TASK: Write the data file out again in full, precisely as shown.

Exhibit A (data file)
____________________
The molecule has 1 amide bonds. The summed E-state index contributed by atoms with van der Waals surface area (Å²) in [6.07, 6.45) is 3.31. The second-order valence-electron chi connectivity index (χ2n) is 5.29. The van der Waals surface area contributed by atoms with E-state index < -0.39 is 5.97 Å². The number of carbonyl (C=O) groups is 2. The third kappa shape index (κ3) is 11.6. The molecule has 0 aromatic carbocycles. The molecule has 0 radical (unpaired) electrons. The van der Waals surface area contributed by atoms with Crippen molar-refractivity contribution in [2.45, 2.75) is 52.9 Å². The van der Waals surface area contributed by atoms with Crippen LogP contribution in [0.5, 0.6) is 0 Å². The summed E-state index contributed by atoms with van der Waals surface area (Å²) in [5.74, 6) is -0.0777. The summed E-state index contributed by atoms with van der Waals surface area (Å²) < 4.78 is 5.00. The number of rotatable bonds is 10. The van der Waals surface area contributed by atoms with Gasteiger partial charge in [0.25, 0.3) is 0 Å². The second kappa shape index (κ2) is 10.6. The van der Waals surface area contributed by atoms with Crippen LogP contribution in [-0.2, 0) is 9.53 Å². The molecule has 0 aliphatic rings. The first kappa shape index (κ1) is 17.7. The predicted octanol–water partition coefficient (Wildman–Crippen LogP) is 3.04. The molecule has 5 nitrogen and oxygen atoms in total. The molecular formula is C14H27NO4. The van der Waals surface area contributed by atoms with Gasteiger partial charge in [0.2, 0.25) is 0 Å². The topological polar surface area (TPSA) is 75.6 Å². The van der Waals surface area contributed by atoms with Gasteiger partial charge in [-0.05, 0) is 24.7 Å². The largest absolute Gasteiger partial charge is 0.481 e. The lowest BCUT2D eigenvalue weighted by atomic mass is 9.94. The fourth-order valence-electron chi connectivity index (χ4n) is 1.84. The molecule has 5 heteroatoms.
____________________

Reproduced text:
The molecule has 1 amide bonds. The summed E-state index contributed by atoms with van der Waals surface area (Å²) in [6.07, 6.45) is 3.31. The second-order valence-electron chi connectivity index (χ2n) is 5.29. The van der Waals surface area contributed by atoms with E-state index < -0.39 is 5.97 Å². The number of carbonyl (C=O) groups is 2. The third kappa shape index (κ3) is 11.6. The molecule has 0 aromatic carbocycles. The molecule has 0 radical (unpaired) electrons. The van der Waals surface area contributed by atoms with Crippen molar-refractivity contribution in [2.45, 2.75) is 52.9 Å². The van der Waals surface area contributed by atoms with Crippen LogP contribution in [0.5, 0.6) is 0 Å². The summed E-state index contributed by atoms with van der Waals surface area (Å²) in [5.74, 6) is -0.0777. The summed E-state index contributed by atoms with van der Waals surface area (Å²) < 4.78 is 5.00. The number of rotatable bonds is 10. The van der Waals surface area contributed by atoms with Gasteiger partial charge in [0.25, 0.3) is 0 Å². The second kappa shape index (κ2) is 10.6. The van der Waals surface area contributed by atoms with Crippen LogP contribution in [-0.2, 0) is 9.53 Å². The molecule has 0 aliphatic rings. The first kappa shape index (κ1) is 17.7. The predicted octanol–water partition coefficient (Wildman–Crippen LogP) is 3.04. The molecule has 5 nitrogen and oxygen atoms in total. The molecular formula is C14H27NO4. The van der Waals surface area contributed by atoms with Gasteiger partial charge in [0.2, 0.25) is 0 Å². The topological polar surface area (TPSA) is 75.6 Å². The van der Waals surface area contributed by atoms with Gasteiger partial charge in [-0.05, 0) is 24.7 Å². The largest absolute Gasteiger partial charge is 0.481 e. The lowest BCUT2D eigenvalue weighted by atomic mass is 9.94. The fourth-order valence-electron chi connectivity index (χ4n) is 1.84. The molecule has 5 heteroatoms.